Pupils with SEND are well supported.
Leaders ensure that any needs are identified early. Staff consider the needs of each pupil when planning and teaching lessons. Additional adults are well trained and offer effective support to pupils.
Consequently, pupils with SEND achieve well.
Staff have high expectations of pupils' behaviour. Pupils understand and rise to these expectations.
From Nursery, children are taught to develop positive relationships. Pupils behave well in class and during social times. They are respectful to their friends and other adults.
Pupils' learning is rarely disrupted in lessons.
Leaders have carefully considered the activities that help to develop pupils' character. For example, pupils learn to be responsible citizens by collecting and delivering harvest boxes to local residents.
One pupil reflected on this by saying, 'At Harvest, we collect food to give to the local community. It's heart-warming to help others.'
Through the wider curriculum, pupils learn about life in modern Britain.
They visit a range of different places of worship and, as a result, can talk knowledgeably about different religions and beliefs. Pupils have opportunities to take on responsibility in school through roles, such as head boy, head girl or being a school councillor. Pupils are proud of these responsibilities.
One pupil said, 'We are role models to younger children.'
Leaders and governors are mindful of staff workload. Staff recognise that leaders take workload and well-being into account when making decisions about the school.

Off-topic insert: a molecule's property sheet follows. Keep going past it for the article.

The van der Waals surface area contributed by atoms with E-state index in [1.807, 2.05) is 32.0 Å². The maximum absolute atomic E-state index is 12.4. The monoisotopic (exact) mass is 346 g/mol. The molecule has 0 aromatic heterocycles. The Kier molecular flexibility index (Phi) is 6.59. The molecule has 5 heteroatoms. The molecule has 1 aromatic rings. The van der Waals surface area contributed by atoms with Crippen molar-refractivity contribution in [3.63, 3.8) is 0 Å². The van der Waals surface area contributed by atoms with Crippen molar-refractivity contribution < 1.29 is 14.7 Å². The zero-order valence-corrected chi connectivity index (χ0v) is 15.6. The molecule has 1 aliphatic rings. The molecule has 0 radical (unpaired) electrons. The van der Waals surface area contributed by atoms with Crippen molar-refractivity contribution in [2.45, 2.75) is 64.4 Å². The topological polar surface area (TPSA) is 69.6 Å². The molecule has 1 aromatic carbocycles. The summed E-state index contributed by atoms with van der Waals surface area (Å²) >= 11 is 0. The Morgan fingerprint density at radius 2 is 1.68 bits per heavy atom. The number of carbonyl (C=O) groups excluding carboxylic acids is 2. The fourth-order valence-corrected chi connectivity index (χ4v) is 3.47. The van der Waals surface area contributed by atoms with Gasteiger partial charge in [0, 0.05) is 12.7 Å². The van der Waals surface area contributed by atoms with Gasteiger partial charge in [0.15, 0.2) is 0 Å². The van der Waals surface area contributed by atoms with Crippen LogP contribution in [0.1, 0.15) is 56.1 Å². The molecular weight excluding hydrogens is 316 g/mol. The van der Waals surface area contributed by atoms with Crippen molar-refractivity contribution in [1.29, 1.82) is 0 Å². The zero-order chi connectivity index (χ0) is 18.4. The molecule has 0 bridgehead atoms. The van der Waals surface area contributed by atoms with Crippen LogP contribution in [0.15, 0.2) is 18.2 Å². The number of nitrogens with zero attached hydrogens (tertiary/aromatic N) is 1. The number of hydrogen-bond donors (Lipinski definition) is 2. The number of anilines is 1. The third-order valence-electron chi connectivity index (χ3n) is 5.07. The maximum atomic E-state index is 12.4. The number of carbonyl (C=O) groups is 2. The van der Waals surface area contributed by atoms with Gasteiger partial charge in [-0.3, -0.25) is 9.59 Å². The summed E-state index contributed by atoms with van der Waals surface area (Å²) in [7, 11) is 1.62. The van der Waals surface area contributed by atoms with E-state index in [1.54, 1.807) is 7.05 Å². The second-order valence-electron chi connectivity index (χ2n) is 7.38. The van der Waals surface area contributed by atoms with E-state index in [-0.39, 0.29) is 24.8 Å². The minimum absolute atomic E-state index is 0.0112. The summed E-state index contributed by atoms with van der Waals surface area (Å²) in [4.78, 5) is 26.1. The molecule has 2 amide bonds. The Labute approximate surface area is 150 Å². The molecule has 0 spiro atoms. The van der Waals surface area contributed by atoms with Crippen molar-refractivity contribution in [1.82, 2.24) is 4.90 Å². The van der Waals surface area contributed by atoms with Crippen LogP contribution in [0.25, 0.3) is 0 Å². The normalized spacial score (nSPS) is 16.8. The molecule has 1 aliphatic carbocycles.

The arrangements for safeguarding are effective.
Leaders ensure that pupils are kept safe. They know pupils well and use this knowledge to spot any unusual behaviour, which may indicate safeguarding concerns.
Staff receive appropriate safeguarding training and they are aware of the issues most likely to affect pupils. All staff know how to record concerns should they arise.
The curriculum teaches pupils how to be safe.
For example, pupils learn about the danger of open water because of the large pond in the village. They also receive visits from external agencies. For example, pupils learned about domestic violence in an age-appropriate way.
What does the school need to do to improve?
(Information for the school and appropriate authority)
• In a minority of subjects, staff are not fully confident in how to adapt teaching, so that pupils build on what they already know. This means that pupils do not always learn as well as they could. Leaders should ensure that teachers make careful checks of what pupils can and cannot do in lessons and then adapt teaching accordingly.
• In some subjects, leaders have not had the opportunity to monitor how well the curriculum is being implemented. There is some variability in how subject curriculums are delivered and, therefore, how pupils build up their knowledge over time. Leaders should ensure that subject leaders make regular and precise checks on the implementation of subject curriculums.